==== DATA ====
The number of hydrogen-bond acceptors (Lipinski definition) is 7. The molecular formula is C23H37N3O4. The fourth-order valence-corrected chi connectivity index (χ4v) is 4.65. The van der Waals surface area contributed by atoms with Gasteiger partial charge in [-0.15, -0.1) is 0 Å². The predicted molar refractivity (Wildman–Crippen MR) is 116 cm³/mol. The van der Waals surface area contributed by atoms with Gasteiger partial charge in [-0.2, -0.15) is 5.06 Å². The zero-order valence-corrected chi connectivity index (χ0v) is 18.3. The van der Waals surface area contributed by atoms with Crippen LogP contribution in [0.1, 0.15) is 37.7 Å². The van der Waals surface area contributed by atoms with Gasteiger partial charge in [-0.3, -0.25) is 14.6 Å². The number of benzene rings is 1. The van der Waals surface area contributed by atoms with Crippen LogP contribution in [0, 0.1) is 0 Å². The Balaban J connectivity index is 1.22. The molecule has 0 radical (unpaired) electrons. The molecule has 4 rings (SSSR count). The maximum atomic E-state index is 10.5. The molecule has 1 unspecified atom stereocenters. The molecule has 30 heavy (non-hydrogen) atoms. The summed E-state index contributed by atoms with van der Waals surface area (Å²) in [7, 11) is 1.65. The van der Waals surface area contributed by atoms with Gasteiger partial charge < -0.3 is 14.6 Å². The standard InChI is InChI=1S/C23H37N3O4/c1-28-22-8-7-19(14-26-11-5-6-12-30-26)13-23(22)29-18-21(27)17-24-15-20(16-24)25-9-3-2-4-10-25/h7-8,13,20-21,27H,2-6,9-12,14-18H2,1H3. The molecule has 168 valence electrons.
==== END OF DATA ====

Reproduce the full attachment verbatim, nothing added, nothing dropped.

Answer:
The number of hydrogen-bond acceptors (Lipinski definition) is 7. The molecular formula is C23H37N3O4. The fourth-order valence-corrected chi connectivity index (χ4v) is 4.65. The van der Waals surface area contributed by atoms with Gasteiger partial charge in [-0.15, -0.1) is 0 Å². The predicted molar refractivity (Wildman–Crippen MR) is 116 cm³/mol. The van der Waals surface area contributed by atoms with Gasteiger partial charge in [-0.2, -0.15) is 5.06 Å². The zero-order valence-corrected chi connectivity index (χ0v) is 18.3. The van der Waals surface area contributed by atoms with Crippen LogP contribution in [0.1, 0.15) is 37.7 Å². The van der Waals surface area contributed by atoms with Gasteiger partial charge in [-0.3, -0.25) is 14.6 Å². The number of benzene rings is 1. The van der Waals surface area contributed by atoms with Crippen LogP contribution in [0, 0.1) is 0 Å². The Balaban J connectivity index is 1.22. The molecule has 0 radical (unpaired) electrons. The molecule has 4 rings (SSSR count). The maximum atomic E-state index is 10.5. The molecule has 1 unspecified atom stereocenters. The molecule has 30 heavy (non-hydrogen) atoms. The summed E-state index contributed by atoms with van der Waals surface area (Å²) in [7, 11) is 1.65. The van der Waals surface area contributed by atoms with Gasteiger partial charge < -0.3 is 14.6 Å². The standard InChI is InChI=1S/C23H37N3O4/c1-28-22-8-7-19(14-26-11-5-6-12-30-26)13-23(22)29-18-21(27)17-24-15-20(16-24)25-9-3-2-4-10-25/h7-8,13,20-21,27H,2-6,9-12,14-18H2,1H3. The molecule has 168 valence electrons.